ACOG 2019: Insights gathered from the leading women’s healthcare experts

Women’s health providers gathered in Nashville to put a spotlight on pregnancy-related deaths

Nashville has earned a reputation as Nashvegas, with star-studded attractions and unique gathering spaces, like a smaller, southern version of Las Vegas. The annual conference of the American College of Obstetricians and Gynecologists (ACOG), held May 3 – 6 in Nashville, provided an opportunity for nearly 6,000 providers, payors, and policymakers to discuss trends in the field while enjoying the local scene. Despite Nashville’s festive environment, conference-goers faced up to the serious challenges of delivering high-quality care to the nation’s most vulnerable women.

We attended ACOG to share AVIA’s perspective on the shifting field of play in consumerism, the digital outlook for maternity care, and implications for Medicaid, the program that covers nearly half of all US births. Kathryn Austin, AVIA’s Senior Manager of Healthcare Consumerism, opened a half-day meeting, The Future of Obstetrics 2019, presented by Babyscripts, with insights from innovative health systems working to engage patients, optimize visit schedules, and reduce risk in complex pregnancies.

We also scoured the exhibit hall and clinical presentations, in search of fresh ideas and emerging consensus for providers to act in digital at scale. Our learnings will fuel upcoming conversations with 28 health system Members as the Medicaid Transformation Project (MTP) kicks off a Maternal & Infant Health Initiative today, May 13, 2019. Three themes that were frequently cited at ACOG will serve as a foundation for MTP’s collective action across the perinatal period and into the first year of life: building an informed, inclusive workforce; encouraging care continuity; and connecting care teams and social services.

Building an Informed and Inclusive Workforce

Dr. Lisa Collier, ACOG’s immediate past president, opened the conference with a panel that encouraged providers to include community health workers (CHWs), doulas, and peer navigators on their care teams; listen to #EveryMomEveryTime; and turn data into actionable insights. Those practice changes delivered a 40% drop in ED visits among low-income women supported by CHWs and a 55% reduction in maternal deaths in California through a data-sharing collaborative.

Dr. Collier made maternal mortality her signature focus during her ACOG presidency. Conference participants were eager to address preventable deaths and near misses, motivated by a new CDC report indicating that 60% of pregnancy-related deaths could be avoided if “reasonable changes” occur at the patient, healthcare, or community levels.

  • Implications: Expect continued attention to the art and science of bringing more dignity to each provider-patient interaction, driven by personalized patient insights. Patient engagement tools, story-sharing platforms, and digitally enabled CHW programs will continue to surface as solutions that combine high tech with high touch.

Encouraging Care Continuity through the Fourth Trimester

Many new mothers, especially women using Medicaid insurance, neglect their own health while caring for their new baby. Thirty percent of mothers report a traumatic birth experience and up to 40% of new mothers experience postpartum depression, leading to bonding challenges. The field is encouraging more focus on the Fourth Trimester to coordinate care for the mother-baby dyad and integrate behavioral health services into medical practice.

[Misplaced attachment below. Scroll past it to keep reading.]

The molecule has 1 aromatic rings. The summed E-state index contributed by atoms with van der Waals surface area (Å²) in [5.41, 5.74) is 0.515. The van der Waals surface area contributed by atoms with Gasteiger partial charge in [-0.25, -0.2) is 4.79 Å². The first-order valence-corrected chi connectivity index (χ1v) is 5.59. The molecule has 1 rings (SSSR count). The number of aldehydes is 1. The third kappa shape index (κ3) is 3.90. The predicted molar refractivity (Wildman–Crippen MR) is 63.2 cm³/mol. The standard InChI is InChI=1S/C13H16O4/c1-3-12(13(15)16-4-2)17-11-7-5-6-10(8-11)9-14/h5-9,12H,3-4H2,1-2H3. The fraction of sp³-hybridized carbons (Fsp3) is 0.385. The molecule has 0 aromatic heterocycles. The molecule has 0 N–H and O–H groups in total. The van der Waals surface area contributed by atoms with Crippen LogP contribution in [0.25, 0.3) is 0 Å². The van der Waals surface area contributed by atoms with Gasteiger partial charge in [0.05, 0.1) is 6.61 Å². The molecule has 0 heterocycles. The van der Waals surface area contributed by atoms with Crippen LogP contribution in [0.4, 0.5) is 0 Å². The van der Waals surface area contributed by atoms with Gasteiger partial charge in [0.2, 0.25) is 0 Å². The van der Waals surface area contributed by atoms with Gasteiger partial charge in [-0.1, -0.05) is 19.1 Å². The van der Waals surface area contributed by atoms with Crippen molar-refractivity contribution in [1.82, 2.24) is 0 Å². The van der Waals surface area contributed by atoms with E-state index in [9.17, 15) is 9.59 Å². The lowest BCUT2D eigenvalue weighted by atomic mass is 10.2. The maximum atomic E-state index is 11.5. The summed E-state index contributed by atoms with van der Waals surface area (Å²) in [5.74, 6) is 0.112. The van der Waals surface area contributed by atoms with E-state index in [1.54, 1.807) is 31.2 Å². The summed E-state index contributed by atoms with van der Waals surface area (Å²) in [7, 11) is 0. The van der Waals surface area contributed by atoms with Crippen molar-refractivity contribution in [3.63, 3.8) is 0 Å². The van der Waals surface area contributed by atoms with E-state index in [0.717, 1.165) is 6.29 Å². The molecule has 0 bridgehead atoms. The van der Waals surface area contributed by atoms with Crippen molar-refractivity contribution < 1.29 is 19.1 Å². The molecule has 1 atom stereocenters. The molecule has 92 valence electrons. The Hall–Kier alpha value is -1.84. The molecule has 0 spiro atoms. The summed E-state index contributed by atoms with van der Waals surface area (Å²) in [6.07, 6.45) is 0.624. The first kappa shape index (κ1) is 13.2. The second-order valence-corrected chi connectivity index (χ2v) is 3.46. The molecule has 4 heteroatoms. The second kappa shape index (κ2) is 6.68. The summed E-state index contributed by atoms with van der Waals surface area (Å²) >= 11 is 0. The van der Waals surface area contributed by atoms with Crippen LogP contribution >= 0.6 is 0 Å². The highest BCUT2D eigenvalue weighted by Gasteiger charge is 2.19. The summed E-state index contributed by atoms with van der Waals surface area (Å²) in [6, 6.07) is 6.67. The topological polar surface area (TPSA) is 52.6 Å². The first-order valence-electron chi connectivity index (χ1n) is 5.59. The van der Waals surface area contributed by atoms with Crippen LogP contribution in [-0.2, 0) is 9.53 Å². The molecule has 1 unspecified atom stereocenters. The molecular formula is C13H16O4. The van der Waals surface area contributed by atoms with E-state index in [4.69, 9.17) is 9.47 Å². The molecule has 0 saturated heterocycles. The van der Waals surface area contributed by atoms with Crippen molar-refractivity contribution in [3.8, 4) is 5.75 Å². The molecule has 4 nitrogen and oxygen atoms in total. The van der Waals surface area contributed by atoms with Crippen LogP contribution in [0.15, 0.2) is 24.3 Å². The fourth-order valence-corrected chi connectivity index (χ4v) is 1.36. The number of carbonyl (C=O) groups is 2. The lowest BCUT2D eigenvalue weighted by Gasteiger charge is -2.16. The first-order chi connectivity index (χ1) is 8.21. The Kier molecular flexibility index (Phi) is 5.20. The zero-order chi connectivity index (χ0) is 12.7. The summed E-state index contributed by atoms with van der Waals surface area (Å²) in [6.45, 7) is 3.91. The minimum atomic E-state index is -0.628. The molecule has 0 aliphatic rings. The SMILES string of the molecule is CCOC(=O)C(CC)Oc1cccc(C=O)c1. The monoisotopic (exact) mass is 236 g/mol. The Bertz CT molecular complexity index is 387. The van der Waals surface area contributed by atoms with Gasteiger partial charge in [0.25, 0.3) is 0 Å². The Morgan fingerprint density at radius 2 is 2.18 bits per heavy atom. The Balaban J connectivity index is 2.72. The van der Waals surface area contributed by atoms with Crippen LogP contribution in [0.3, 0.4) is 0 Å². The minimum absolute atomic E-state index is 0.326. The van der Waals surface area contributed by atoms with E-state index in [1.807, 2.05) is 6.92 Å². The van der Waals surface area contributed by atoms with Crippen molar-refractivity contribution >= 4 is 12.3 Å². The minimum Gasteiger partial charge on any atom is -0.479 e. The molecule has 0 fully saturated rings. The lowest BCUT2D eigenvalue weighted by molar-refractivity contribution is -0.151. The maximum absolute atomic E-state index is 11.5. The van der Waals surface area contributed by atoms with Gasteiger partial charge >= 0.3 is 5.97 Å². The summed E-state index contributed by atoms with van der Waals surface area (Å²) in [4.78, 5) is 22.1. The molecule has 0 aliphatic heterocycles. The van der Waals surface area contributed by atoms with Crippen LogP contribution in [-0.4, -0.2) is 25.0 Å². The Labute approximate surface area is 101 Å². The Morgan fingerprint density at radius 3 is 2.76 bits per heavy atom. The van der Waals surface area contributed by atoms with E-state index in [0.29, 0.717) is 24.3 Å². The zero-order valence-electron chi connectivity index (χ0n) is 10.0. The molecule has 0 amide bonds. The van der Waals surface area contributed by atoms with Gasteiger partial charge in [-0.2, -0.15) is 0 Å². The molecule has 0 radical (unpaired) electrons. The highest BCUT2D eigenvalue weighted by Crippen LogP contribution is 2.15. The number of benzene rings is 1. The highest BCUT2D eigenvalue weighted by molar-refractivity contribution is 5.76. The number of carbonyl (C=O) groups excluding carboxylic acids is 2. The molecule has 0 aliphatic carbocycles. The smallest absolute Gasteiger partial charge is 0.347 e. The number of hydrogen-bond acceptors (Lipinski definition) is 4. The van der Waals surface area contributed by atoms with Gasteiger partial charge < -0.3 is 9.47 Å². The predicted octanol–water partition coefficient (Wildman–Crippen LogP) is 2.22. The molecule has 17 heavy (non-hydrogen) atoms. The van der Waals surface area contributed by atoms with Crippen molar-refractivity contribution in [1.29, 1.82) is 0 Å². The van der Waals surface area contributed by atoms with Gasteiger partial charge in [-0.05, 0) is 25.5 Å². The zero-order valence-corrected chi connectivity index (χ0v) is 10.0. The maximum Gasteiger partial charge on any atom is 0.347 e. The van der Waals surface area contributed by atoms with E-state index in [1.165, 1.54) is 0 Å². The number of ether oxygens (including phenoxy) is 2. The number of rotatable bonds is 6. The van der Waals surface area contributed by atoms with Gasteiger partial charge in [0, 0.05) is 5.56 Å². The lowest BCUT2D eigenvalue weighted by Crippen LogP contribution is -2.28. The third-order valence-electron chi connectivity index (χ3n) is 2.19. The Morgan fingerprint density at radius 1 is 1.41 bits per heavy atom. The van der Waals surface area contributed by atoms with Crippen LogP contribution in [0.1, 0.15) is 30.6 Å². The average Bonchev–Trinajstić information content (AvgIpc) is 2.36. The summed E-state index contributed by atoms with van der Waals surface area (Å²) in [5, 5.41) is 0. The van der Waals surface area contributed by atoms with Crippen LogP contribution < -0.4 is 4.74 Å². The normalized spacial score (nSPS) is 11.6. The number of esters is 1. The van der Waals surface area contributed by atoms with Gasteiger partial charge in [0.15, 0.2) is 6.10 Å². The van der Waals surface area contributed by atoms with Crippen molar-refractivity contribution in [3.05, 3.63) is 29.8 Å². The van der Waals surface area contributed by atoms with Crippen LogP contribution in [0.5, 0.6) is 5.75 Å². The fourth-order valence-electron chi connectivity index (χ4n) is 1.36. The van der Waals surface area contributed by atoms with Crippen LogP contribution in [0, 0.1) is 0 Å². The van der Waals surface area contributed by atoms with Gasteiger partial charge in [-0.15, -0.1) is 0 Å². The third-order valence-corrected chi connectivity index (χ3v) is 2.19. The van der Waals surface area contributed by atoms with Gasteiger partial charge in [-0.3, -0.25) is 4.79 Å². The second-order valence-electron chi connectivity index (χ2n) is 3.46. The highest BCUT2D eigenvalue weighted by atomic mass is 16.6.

• Implications: Virtual visits and remote monitoring will play a larger role in both prenatal and postpartum care to surface high-risk patients, optimize care networks, and expand care support through digital. Health systems involved in MTP’s Maternal & Infant Health Initiative can begin that work early by advancing and scaling solutions identified through the MTP Behavioral Health Initiative, launched earlier this year.

Creating Value by Bridging Care Teams and Social Services

If there was one theme woven into nearly every discussion, it was the challenge of delivering high-quality care to patients with complex needs in a siloed environment. Numerous speakers lamented the challenges of maintaining consumer trust due to high patient caseloads that limit time for deeper patient conversations. For the Medicaid population, continued attention to the social determinants of health, as well as trauma-informed care, will shift more provider-patient conversations from “what’s the matter” to “what matters” and “what happened.”

Payors and policymakers were actively engaged in these conversations as well and continue to introduce payment mechanisms that encourage care coordination to improve outcomes. In recent years, 16 states have introduced reimbursement structures to improve maternal and infant outcomes, including bundled and blended payments, performance bonuses, and sanctions for specific activities and procedures.

  • Implications: Watch for digital entrepreneurs to engineer simplicity into team-based practice and coordinated community networks. Service referral and coordination platforms will continue to play a role in bridging healthcare and social services. Providers who act now will have an advantage over those that wait for inevitable policy changes.

Participants left with a renewed sense of opportunity and urgency. We left encouraged by AVIA’s strategic direction, focused on the consumer, enabled by digital, powered by collaboration, and channeled through the Medicaid Transformation Project. Learn more about AVIA and the Medicaid Transformation Project at www.MedicaidTransformationProject.com or contact@aviahealthinnovation.com.

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